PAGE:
CA Coastal Commission Votes Unanimously Against Controversial Huntington Beach Desalination Plant Plan

The California Coastal Commission voted unanimously on Thursday to reject a controversial plan to build a desalination plant in Huntington Beach.

Poseidon Water released a statement today in response to the vote to deny a coastal development permit to build the proposed Huntington Beach desalination facility:

This was not the decision we were hoping for today. We thank Gov. Gavin Newsom for his support of this project, rightly pointing out that desalination is an important resource in the toolkit. We believe in the Governor’s vision and his Water Resilience Portfolio, which established the goal of maintaining and diversifying the water supply.

About 300 people came to show their support and opposition to the project in front of the 12 voting members of the committee.

The California-based ‘Stop Poseidon’ coalition, made up of environmental justice, coastal and ocean conservation groups, was also on the ballot, releasing a statement shortly after the decision was made:

Today was a good day. It is a day when the elders of our community truly felt that they were heard and considered in a space where they have not been in the past. Thank you to the California Coastal Commission and its associates for their support in stopping and denying the permit application for the Poseidon desalination project in Huntington Beach, California,” said Frankie Orona of the Society of Native Nations, environmental liaison for Chief Anthony Morales of the Gabrieleno Tongva tribe of the San Gabriel Band of Mission Indians.

In 2017, the California State Lands Commission unanimously approved the $1 billion private project which is planned along the Pacific Coast Highway.

Many residents and environmental groups have been against the Poseidon Water desalination plant for years. Several dozen people protested against the factory in Costa Mesa on Wednesday.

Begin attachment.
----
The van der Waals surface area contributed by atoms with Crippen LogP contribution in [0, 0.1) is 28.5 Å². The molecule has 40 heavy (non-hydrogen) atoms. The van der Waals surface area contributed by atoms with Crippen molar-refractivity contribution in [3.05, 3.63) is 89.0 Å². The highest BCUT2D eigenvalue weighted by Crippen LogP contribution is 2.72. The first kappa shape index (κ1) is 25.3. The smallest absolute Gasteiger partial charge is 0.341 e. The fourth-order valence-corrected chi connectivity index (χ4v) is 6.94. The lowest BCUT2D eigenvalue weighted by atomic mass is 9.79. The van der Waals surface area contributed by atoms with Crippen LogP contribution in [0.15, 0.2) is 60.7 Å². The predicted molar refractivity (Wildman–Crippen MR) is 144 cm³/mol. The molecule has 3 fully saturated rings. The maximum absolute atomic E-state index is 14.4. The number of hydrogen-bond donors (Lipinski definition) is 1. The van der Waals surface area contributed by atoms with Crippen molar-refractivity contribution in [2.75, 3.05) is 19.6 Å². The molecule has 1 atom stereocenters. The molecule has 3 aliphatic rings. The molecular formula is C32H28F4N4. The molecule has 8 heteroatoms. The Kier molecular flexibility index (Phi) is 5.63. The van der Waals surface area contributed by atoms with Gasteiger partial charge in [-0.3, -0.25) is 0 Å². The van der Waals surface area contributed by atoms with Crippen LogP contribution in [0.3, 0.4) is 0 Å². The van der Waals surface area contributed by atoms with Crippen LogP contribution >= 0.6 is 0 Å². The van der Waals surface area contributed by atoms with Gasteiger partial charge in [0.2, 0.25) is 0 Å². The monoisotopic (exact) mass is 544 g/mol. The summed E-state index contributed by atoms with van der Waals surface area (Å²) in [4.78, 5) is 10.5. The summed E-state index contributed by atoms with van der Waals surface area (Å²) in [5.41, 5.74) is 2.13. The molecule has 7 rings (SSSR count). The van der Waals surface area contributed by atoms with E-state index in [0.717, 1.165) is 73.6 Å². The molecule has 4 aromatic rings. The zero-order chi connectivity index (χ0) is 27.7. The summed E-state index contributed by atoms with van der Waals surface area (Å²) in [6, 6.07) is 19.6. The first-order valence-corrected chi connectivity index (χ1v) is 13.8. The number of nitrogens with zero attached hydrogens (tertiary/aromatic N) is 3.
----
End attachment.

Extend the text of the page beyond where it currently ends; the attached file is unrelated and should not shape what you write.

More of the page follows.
Opponents are concerned about the cost to consumers, the loss of marine life, along with concerns about pollution and the amount of energy required to run the factory.

“This victory for sustainable water would not have been possible without the continued advocacy of Orange County residents and water warriors across the state,” said Garry Brown, founder and president of Orange County Coastkeeper.

Opponents say Poseidon’s desalinated water would be four times the cost of imported water, which would have a major impact on low-income earners.

“So we have a huge amount of water underground, and we use that, and that’s our main water source in northern and central Orange County,” said Ray Hiemstra of the nonprofit environmental group Orange County Coastkeeper. “So that’s why building a factory here, in the north or middle of Orange County, is the worst location you could do.”

Poseidon already has a desalination plant in Carlsbad that produces 10 percent of San Diego County’s water supply.

“Yes, we need water, we don’t need all the tools in the toolkit, we need the tools that make sense,” said Andrea Leon Grossman, director of the Azul Climate Action group. “And the tools that make sense are efficiency, conservation, rainwater harvesting, and water recycling. Those are the ones that make sense, not only for the environment, but also for the wallets of people who are struggling right now.”

Steve Sheldon, president of the Orange County Water District, wanted the project approved.

“Our water supply has not kept up with population growth, we urgently need more water supply projects,” Sheldon said before the vote. “We absolutely need that. We need the Coastal Commission to approve the permit, and then everything comes together, the interest will grow. Once the permit is approved, everything changes.”

Poseidon Water said in a statement that the facility will “use state-of-the-art technology to comply with all local, state and federal environmental laws and regulations, as well as comply with the new regulations of the state’s water board plan. ”

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